A vet has warned owners that their pet could be suffering from any of these five common illnesses without them even realising it.

From contended purring to wagging tails, it's not always clear when our furry friends are poorly.

With this in mind, one veterinary expert has reminded pet parents that their dogs and cats can be susceptible to lots of illnesses that are often hard to spot.

Jackie Marshall, qualified vet and technical advisor at the veterinary nutraceuticals company VetPlus, said: “Lots of people pamper their pets but to properly care for our four-legged friends, it’s crucial to be aware of the health conditions that could affect them.

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“Despite their prevalence, conditions such as osteoarthritis can often go unnoticed in pets but it’s best to identify them as early as possible to be able to start effective management programmes – with products such as supplements often a helpful tool as part of a multimodal approach.

“As always, if you suspect your pet might be experiencing health difficulties, contact your vet for further guidance.”

Vet explains 5 common illnesses which may be why your pet is sick

Oral Health Issues

More than 80% of dogs suffer a stage of gum disease before they turn three years old, according to figures from The Kennel Club.

Vet Jackie explained that gum disease can cause chronic pain and often affects the appetite of pets.  

The qualified vet urged owners to look out for bad breath, bleeding gums, and excessive salivation in their pets.

Jackie Marshall explained that these are signs that your pet is suffering.

The expert also urged owners to take precautions by brushing their teeth regularly from an early age with a pet-specific toothpaste. 

The vet continued by saying: "If you are worried about your furry friend’s dental health, take them to your local vet to get checked out".


The vet has also pointed to clinical studies showing that up to 65% of dogs are obese or overweight as reported by the PDSA.

Obesity in our pets increases their risk of other serious illnesses like heart problems and osteoarthritis, according to the expert.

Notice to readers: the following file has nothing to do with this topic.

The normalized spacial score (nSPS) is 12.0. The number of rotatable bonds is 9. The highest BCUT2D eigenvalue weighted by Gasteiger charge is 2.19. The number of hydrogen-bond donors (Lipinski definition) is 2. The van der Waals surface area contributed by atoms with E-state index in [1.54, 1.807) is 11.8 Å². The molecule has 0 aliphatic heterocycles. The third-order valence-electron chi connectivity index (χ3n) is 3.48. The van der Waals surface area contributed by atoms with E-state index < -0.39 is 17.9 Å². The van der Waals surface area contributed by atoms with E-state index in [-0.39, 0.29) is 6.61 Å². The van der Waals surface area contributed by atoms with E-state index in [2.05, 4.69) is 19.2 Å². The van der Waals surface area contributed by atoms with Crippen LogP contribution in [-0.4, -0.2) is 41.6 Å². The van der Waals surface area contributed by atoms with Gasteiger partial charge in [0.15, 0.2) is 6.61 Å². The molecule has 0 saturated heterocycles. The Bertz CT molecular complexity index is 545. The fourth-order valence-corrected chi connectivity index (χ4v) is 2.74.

The vet explained that obesity can usually be prevented and managed by making sure your pet does regular exercise and follows a balanced diet.

Jackie Marshall added: "There are also supplements that can support your pet’s gastrointestinal health, such as SUSTAIN® from VetPlus.

"This probiotic is available for both dogs and cats and helps to promote gut health whilst also aiding the immune system. 

"FIBOR® from VetPlus is also a good option to support a healthy diet and satiety levels, combining seven different natural sources of fibre, including kiwi fruit.

"Both supplements can be added to your dog’s normal diet on veterinary advice".

Ear infections 

Another common issue that the vet has warned owners about is ear infections.

The medical issue particularly affects dogs with longer and floppier ears and those with underlying skin problems.

The vet urged owners to look for smelly ears and to see if their pets are scratching at the head or ears since these can be indicators of an infection in this area.

The technical adviser continued: "Excess water is a common cause of the condition so make sure you dry your pet’s ears after they’ve been out in the rain, if they’ve been swimming during a walk, and when they’ve had a bath.

"You should use a towel that doesn’t shed so no fibres get caught in the ear canal and make sure not to put anything down the ear canal itself".


Diabetes, a hormonal disease, also can affect pets, according to the vet.

Jackie Marshall went on to say: "If you notice your furry friend urinating more frequently, losing weight, or drinking a large amount of water, raise the issue with your vet so they can investigate the potential cause".


The vet also warned that Osteoarthritis affects four out of five older canines and more than 90% of adult cats.

It is a disorder that causes stiff and painful joints, impacting movement and activity. 

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The expert pointed to some key warning signs to look for including licking excessively at a certain area, not wanting to be stroked or picked up, and limping on daily walks.

Jackie Marshall continued:"Whilst there’s no cure for osteoarthritis, there are ways to help manage it, including following a dedicated programme which could include supplements such as VetPlus’ SYNOQUIN® which helps with inflammation, protects joint structures, and supports your pet’s overall mobility.

"If you’re worried about your pet’s health or have any questions about any potential symptoms, visit your local vet who will be able to advise further".